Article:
Have any of you ever gone out in crowd without your outfits?

We do that all that time. Not in groups, but individually. People will come and crowd our singer when he’s offstage and take pictures. Fifteen minutes later, those same fans will go right next to him and act like he’s just a nothing. That’s happened to all of us. That’s one of the perks of being in this band. And it shows that it works.

What do you think about the argument that Ghost isn’t metal. Do you even care?

We never set out to be a metal band. For us, it’s not an issue. All of us come from a metal background. Our upbringings are rooted in metal. But we’re open-minded and we don’t depend on people to give us metal credentials. We know we already have them. It’s not even interesting to us. Obviously, I know how people think when they are an 18 or 20-year-old metalhead. People can be really anal when it comes to differentiating what’s metal and what’s cool and what’s not. I know where true headbangers come from. But what we set out to do and achieve is outside of that. We incorporate melodies and structure and riffing to achieve a horrific sound. It’s supposed to be frightening and seducing. If someone chooses to call it pop that’s their loss. Everyone can’t like the band. As long as they talk about the band, that’s perfect. When people try to slag the band it’s mission accomplished. We’ve made people turn their heads.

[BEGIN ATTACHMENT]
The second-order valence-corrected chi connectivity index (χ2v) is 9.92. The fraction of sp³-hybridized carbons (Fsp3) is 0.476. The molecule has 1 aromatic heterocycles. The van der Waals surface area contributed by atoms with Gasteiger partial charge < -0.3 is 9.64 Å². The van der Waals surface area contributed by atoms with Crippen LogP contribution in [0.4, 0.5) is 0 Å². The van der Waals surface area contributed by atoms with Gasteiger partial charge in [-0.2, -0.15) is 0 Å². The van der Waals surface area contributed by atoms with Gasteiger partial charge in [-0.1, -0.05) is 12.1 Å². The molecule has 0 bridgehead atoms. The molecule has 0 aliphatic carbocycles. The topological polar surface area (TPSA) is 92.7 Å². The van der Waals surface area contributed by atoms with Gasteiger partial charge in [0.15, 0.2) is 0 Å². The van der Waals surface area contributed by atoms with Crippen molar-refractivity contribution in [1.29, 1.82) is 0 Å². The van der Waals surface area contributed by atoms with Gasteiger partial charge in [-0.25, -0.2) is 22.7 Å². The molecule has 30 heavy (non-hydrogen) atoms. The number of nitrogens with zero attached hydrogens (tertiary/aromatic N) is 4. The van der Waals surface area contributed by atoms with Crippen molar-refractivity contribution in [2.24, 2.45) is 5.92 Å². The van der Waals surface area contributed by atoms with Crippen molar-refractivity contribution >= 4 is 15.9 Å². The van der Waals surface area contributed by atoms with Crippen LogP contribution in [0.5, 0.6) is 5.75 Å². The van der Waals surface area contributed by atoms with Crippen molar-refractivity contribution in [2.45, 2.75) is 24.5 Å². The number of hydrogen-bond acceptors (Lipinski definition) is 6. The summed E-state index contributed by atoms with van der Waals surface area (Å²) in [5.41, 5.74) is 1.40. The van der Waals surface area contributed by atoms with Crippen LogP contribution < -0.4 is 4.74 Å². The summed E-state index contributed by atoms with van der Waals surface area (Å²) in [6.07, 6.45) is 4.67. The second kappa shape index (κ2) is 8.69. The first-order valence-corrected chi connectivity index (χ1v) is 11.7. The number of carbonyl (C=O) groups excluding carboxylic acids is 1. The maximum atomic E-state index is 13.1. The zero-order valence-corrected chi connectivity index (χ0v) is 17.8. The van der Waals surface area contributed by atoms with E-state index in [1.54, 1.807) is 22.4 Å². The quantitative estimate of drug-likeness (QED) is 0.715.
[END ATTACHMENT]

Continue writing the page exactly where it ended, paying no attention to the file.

There are two sources of publicity…your fans and the people who don’t like the band but talk about you, anyway.

(Laughs) Correct. There aren’t a whole lot bands that are able to command that type of attention, people liking the band or just talking about you. If we made no impact no one would notice the band. It’s weird how dogmatic people become because we do something that’s sticking out.

Are you working on a follow-up to Opus Eponymous?

We are working on new material and a lot of it is finalized. We know the direction the next record is going. We’ve tried to keep the same playfulness from the first album. A lot of the songs on Opus came without a filter. We didn’t try to exclude anything, just make it challenging and dramatic. We’ve managed to put together something that comes from the same source. But we’ve also chosen to emphasize new things on this record. We’ve been using the word ‘divine’ through the creation. This record will be slightly bigger, not in the commercial sense, but the sound will be a little bit bigger than the first.